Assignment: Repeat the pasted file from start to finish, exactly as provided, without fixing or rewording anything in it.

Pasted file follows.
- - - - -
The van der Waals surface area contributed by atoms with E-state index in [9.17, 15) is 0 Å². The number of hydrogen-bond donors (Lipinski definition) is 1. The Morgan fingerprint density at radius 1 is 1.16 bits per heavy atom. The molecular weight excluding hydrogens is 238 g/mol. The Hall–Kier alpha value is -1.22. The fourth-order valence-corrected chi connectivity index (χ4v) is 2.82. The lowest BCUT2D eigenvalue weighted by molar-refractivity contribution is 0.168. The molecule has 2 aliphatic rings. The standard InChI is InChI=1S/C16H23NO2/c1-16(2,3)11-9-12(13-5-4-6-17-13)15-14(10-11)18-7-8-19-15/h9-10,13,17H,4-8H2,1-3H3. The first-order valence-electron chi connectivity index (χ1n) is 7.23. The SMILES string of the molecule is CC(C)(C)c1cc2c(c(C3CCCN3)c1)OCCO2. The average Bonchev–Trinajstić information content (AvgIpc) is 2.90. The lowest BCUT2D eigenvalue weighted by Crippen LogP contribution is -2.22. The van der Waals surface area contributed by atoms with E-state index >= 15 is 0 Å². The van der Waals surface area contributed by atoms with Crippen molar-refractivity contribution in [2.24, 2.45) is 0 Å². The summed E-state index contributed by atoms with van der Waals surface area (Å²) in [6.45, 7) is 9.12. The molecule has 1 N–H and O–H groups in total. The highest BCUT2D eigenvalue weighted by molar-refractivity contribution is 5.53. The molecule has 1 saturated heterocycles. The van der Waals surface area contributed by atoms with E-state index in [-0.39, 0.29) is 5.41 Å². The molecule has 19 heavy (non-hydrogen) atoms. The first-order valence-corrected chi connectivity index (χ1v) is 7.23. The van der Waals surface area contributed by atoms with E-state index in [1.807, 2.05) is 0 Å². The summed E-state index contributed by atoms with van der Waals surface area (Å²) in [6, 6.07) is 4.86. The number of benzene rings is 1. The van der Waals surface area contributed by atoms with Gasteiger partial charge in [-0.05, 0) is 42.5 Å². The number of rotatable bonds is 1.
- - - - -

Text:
The van der Waals surface area contributed by atoms with E-state index in [9.17, 15) is 0 Å². The number of hydrogen-bond donors (Lipinski definition) is 1. The Morgan fingerprint density at radius 1 is 1.16 bits per heavy atom. The molecular weight excluding hydrogens is 238 g/mol. The Hall–Kier alpha value is -1.22. The fourth-order valence-corrected chi connectivity index (χ4v) is 2.82. The lowest BCUT2D eigenvalue weighted by molar-refractivity contribution is 0.168. The molecule has 2 aliphatic rings. The standard InChI is InChI=1S/C16H23NO2/c1-16(2,3)11-9-12(13-5-4-6-17-13)15-14(10-11)18-7-8-19-15/h9-10,13,17H,4-8H2,1-3H3. The first-order valence-electron chi connectivity index (χ1n) is 7.23. The SMILES string of the molecule is CC(C)(C)c1cc2c(c(C3CCCN3)c1)OCCO2. The average Bonchev–Trinajstić information content (AvgIpc) is 2.90. The lowest BCUT2D eigenvalue weighted by Crippen LogP contribution is -2.22. The van der Waals surface area contributed by atoms with E-state index >= 15 is 0 Å². The van der Waals surface area contributed by atoms with Crippen molar-refractivity contribution in [2.24, 2.45) is 0 Å². The summed E-state index contributed by atoms with van der Waals surface area (Å²) in [6.45, 7) is 9.12. The molecule has 1 N–H and O–H groups in total. The highest BCUT2D eigenvalue weighted by molar-refractivity contribution is 5.53. The molecule has 1 saturated heterocycles. The van der Waals surface area contributed by atoms with E-state index in [-0.39, 0.29) is 5.41 Å². The molecule has 19 heavy (non-hydrogen) atoms. The first-order valence-corrected chi connectivity index (χ1v) is 7.23. The van der Waals surface area contributed by atoms with E-state index in [1.807, 2.05) is 0 Å². The summed E-state index contributed by atoms with van der Waals surface area (Å²) in [6, 6.07) is 4.86. The number of benzene rings is 1. The van der Waals surface area contributed by atoms with Gasteiger partial charge in [-0.05, 0) is 42.5 Å². The number of rotatable bonds is 1.